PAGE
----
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Dusky Thrush - BirdForum Opus

Disambiguation: this page is for the split version of Dusky Thrush. Subspecies naumanni is now found in Naumann's Thrush

Photo © by letsbefrank
Tonboike Park, Kishiwada, Japan, 24 January 2016
Turdus eunomus


Female or immature male
Photo © by Joseph Morlan
Niijuku, Tonosho, Katori District, Chiba Prefecture, Japan, 11 February 2019

23–25 cm (9-9¾ in)

  • Dark brown upperside with some black spots and an obvious rufous wing panel and rump
  • Obvious pale supercilium and throat
  • malar area pale in male but more contrasting dark and pale in female (not all individuals can be reliably sexed)
  • Underside white with dark spots producing a band across upper breast and down flanks
  • Underwing almost entirely buffy-rufous

Females are similar but have a less contrasting dull gray back and crown.

Similar Species

Will remind a European observer of a Redwing, but is larger, has stronger bill, longer tail, darker crown and auriculars, and rufous wing panel, while lacking the reddish flanks.


Found in summer in northern Asia, mainly Siberia; winters to Japan, Korea, southern China and Myanmar. Generally, Dusky Thrush occurs more northerly then Naumann's Thrush.

Dusky Thrush has occurred as vagrant in Europe and Britain.


This is a monotypic species1.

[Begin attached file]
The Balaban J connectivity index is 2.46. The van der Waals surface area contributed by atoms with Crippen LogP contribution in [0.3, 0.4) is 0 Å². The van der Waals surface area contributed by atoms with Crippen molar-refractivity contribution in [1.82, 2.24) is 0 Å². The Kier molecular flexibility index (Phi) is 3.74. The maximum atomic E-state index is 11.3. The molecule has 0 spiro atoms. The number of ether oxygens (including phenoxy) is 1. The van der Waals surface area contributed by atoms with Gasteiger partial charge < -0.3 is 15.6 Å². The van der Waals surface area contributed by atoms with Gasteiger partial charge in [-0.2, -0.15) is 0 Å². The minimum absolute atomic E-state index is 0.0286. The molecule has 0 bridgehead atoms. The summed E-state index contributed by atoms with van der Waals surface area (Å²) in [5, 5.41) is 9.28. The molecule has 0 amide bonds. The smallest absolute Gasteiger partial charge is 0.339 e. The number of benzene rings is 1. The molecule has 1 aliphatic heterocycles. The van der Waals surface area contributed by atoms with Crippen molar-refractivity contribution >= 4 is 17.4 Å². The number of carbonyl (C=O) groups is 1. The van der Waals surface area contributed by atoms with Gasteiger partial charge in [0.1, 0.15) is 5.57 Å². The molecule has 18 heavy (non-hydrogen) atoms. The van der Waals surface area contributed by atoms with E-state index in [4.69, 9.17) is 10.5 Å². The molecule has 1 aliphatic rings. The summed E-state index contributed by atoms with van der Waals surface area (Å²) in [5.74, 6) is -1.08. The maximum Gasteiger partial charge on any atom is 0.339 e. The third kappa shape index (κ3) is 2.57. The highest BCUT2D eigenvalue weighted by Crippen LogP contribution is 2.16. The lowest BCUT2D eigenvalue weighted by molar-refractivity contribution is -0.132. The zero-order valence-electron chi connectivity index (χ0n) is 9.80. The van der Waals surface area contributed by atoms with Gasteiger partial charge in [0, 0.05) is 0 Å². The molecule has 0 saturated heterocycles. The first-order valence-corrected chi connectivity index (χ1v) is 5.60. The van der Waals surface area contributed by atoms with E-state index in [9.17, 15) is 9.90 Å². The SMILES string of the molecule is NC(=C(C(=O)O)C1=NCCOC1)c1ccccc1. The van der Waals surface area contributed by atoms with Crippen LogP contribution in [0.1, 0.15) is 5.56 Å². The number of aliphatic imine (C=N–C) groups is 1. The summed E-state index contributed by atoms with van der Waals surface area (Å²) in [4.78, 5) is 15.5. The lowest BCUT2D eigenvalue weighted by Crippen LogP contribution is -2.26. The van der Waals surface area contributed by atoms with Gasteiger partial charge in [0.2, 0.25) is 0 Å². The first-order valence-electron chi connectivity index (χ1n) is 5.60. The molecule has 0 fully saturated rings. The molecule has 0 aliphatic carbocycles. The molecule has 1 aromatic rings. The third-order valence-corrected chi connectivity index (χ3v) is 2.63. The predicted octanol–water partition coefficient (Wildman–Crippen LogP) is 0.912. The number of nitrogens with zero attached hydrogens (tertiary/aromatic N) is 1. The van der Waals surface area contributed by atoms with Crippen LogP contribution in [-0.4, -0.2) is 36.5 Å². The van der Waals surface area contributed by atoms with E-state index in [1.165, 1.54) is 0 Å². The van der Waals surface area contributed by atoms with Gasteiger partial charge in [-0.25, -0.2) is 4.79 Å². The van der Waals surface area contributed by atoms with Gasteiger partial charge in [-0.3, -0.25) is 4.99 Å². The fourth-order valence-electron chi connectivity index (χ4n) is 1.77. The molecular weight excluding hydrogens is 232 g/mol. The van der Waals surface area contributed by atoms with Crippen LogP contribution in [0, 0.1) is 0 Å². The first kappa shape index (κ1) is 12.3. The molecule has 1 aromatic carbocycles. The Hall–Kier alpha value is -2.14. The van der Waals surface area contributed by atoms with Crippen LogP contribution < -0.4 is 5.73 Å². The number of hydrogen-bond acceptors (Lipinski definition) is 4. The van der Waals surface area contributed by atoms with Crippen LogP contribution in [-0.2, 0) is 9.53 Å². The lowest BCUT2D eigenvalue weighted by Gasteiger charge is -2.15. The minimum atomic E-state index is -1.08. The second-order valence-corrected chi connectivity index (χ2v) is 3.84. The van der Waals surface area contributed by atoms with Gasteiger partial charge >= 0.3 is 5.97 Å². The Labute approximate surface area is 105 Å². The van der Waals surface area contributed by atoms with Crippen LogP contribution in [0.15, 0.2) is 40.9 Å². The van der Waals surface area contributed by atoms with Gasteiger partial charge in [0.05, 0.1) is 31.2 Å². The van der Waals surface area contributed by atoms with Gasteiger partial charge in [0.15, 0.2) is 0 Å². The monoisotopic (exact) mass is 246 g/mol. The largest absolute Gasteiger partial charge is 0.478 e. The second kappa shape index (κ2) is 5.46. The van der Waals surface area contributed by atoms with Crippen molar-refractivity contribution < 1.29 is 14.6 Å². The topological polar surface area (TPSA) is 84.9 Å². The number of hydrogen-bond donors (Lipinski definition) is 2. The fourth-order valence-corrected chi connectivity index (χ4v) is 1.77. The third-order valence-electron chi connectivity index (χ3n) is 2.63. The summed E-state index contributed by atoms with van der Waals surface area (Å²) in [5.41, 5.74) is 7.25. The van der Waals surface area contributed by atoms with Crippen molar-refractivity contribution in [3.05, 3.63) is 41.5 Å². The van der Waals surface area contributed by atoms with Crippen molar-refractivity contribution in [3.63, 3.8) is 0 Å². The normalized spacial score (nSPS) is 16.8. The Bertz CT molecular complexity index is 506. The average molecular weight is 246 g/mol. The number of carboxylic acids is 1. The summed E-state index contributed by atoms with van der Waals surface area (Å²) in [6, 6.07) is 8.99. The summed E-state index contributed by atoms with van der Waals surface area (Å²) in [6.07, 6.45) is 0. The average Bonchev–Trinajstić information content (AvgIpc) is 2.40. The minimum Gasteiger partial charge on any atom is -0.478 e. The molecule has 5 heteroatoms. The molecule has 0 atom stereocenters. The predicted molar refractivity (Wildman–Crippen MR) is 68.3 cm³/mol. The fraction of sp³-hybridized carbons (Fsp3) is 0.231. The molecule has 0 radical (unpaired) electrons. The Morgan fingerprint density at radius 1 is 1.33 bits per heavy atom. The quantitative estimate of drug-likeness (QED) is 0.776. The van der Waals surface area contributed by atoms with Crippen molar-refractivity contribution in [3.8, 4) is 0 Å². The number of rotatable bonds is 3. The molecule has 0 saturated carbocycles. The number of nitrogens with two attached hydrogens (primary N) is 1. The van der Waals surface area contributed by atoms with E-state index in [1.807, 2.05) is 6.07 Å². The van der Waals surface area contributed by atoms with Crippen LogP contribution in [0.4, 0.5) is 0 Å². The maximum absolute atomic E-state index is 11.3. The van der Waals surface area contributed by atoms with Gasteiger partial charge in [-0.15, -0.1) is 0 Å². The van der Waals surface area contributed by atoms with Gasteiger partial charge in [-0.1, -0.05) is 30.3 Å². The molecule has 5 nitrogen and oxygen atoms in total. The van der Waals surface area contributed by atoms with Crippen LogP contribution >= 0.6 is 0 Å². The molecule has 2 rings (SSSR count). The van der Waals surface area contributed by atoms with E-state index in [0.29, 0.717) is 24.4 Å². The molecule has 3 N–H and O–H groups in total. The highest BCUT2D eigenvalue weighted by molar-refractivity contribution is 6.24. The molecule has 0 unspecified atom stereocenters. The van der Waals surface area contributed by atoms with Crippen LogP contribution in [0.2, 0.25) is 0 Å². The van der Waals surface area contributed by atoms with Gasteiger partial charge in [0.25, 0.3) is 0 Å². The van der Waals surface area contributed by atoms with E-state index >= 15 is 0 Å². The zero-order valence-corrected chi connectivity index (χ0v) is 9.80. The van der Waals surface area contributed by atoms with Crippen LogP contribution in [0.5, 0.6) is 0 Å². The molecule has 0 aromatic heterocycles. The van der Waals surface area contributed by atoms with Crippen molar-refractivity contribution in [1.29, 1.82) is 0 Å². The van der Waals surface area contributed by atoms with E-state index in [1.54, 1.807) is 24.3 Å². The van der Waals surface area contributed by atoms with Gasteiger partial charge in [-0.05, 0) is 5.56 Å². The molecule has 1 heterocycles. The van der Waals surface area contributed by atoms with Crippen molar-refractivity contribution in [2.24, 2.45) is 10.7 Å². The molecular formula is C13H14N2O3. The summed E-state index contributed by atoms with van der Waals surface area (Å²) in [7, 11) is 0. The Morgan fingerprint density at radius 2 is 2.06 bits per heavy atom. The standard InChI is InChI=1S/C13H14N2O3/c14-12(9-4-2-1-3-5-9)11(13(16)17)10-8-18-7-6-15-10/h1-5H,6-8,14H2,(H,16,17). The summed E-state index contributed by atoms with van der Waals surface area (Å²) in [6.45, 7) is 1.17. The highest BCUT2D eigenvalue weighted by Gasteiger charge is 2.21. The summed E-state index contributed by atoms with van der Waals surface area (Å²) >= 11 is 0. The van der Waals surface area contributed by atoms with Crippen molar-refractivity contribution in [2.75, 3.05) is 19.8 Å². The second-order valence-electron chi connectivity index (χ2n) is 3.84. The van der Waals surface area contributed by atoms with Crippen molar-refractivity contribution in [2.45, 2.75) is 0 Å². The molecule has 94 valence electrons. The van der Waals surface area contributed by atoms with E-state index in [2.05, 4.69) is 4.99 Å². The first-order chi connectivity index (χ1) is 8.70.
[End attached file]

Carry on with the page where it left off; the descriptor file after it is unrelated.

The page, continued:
Dusky Thrush has recently been split from Naumann’s Thrush Turdus naumanni. Hybrids do occur and are not too rare around Beijing3.


Breeds in coniferous and broad-leaf forest and scrub.



They nest in trees at about 5 meters above ground. The clutch consists of 3-5 eggs which are laid in a loose cup nest formed from grass, twigs and moss held together with mud.


The diet consists of insect larvae, locusts, beetles and seeds.


Voice is very similar to Naumann's Thrush


  1. Clements, J. F., T. S. Schulenberg, M. J. Iliff, D. Roberson, T. A. Fredericks, B. L. Sullivan, and C. L. Wood. 2018. The eBird/Clements checklist of birds of the world: v2018. Downloaded from http://www.birds.cornell.edu/clementschecklist/download/
  2. Knox, A.G. et al. 2008. Taxonomic recommendations for British birds: Fifth report. Ibis, 150, 833–835
  3. Thread in Id Forum; see especially posts 5 and 6
  4. Beaman, M., S. Madge, K.M. Olsen. 1998. Fuglene i Europa, Nordafrika og Mellemøsten. Copenhagen, Denmark: Gads Forlag, ISBN 87-12-02276-4
  5. Collar, N. & de Juana, E. (2019). Dusky Thrush (Turdus eunomus). In: del Hoyo, J., Elliott, A., Sargatal, J., Christie, D.A. & de Juana, E. (eds.). Handbook of the Birds of the World Alive. Lynx Edicions, Barcelona. (retrieved from https://www.hbw.com/node/58257 on 27 March 2019).
  6. Brazil, M. (2018). Birds of Japan. Helm, London. ISBN 978-1-4729-1386-9
  7. Clement, P. & Hathway, R. (2000) Thrushes. Princeton Univ. Press, Princeton.

Recommended Citation

External Links

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